- Latest CX-7 is diesel only
- 2.2D with 173bhp and 295lb-ft
- 199g/km and priced at £25,785
Mazda is switching to diesel power for the latest version of its CX-7, reducing company car tax liability.
On sale from November 1, the CX-7 uses the 2.2-litre turbocharged diesel found in the latest versions of the Mazda6 and Mazda3.
Compared with the previous version of the CX-7, which used a 2.3-litre turbocharged petrol engine, CO2 emissions are reduced from 243g/km to 199g/km.
The CX-7 is available in one well-equipped equipment grade with standard 19-inch alloy wheels, automatic headlamps and rain-sensing windscreen wipers, cruise control, leather seats, electrically adjustable and heated front seats, Bose audio system with nine speakers, satellite navigation and Bluetooth integration.
Official fuel consumption of 37.7mpg is a significant 10mpg improvement over the figure stated for the petrol version of the CX-7.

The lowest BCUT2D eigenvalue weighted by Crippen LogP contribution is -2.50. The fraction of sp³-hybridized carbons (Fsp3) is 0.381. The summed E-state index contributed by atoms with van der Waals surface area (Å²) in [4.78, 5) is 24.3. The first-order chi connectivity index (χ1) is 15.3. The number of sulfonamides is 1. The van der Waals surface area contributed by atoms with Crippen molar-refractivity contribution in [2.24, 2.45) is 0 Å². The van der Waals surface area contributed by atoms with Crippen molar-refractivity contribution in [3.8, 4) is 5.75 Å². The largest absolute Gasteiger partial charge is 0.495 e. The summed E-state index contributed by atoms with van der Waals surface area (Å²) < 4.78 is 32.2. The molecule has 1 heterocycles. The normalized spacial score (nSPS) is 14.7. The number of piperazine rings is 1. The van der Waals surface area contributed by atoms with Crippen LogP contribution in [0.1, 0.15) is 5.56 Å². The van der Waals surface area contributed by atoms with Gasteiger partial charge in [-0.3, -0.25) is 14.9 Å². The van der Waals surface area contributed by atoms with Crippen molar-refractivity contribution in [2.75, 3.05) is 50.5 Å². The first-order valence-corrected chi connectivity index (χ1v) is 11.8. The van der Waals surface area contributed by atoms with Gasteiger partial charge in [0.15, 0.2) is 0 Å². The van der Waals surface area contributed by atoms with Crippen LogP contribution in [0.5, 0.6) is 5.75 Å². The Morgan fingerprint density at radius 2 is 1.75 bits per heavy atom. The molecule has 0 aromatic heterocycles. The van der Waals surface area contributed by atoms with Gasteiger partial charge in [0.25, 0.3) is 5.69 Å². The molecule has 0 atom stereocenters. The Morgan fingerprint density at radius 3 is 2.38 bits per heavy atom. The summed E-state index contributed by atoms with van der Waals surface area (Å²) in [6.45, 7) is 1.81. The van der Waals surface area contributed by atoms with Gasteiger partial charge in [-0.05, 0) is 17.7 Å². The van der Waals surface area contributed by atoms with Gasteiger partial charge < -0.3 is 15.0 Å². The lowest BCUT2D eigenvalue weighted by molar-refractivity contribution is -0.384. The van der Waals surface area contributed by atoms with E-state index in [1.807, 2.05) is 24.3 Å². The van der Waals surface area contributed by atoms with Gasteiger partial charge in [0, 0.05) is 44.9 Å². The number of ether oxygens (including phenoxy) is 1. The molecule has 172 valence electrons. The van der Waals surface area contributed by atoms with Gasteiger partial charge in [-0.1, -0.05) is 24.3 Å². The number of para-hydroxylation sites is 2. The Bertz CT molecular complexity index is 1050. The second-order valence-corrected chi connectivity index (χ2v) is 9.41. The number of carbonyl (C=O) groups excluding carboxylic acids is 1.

Although its acceleration on the 0-62mph benchmark doesn't seem to fit in with the 'zoom-zoom' image Mazda likes to portray, at 11.3 seconds, compared with 10 seconds for a Nissan X-Trail, it is more driver-focused and is more comfortable tackling twisty roads.
It is also good value, compared with other popular 4x4s. For example, comparing like for like with a Ford Kuga 2.0 TDCi Titanium and adding options to match the Mazda's equipment list, the Ford works out at about £3000 more expensive.
The CX-7 offers company car drivers a modest reduction in their tax bill compared with the previous version. Few drivers would have chosen the CX-7 2.3T over diesel alternatives, but a 40 per cent tax payer choosing one this year would be faced with an annual BIK tax bill of £3308.
The diesel CX-7 attracts BIK tax at 30 per cent of its value for the remainder of this tax year, and at 31 per cent from April 2010, so the same driver would have an annual bill of £3062 this year, rising to £3164 from April 2010.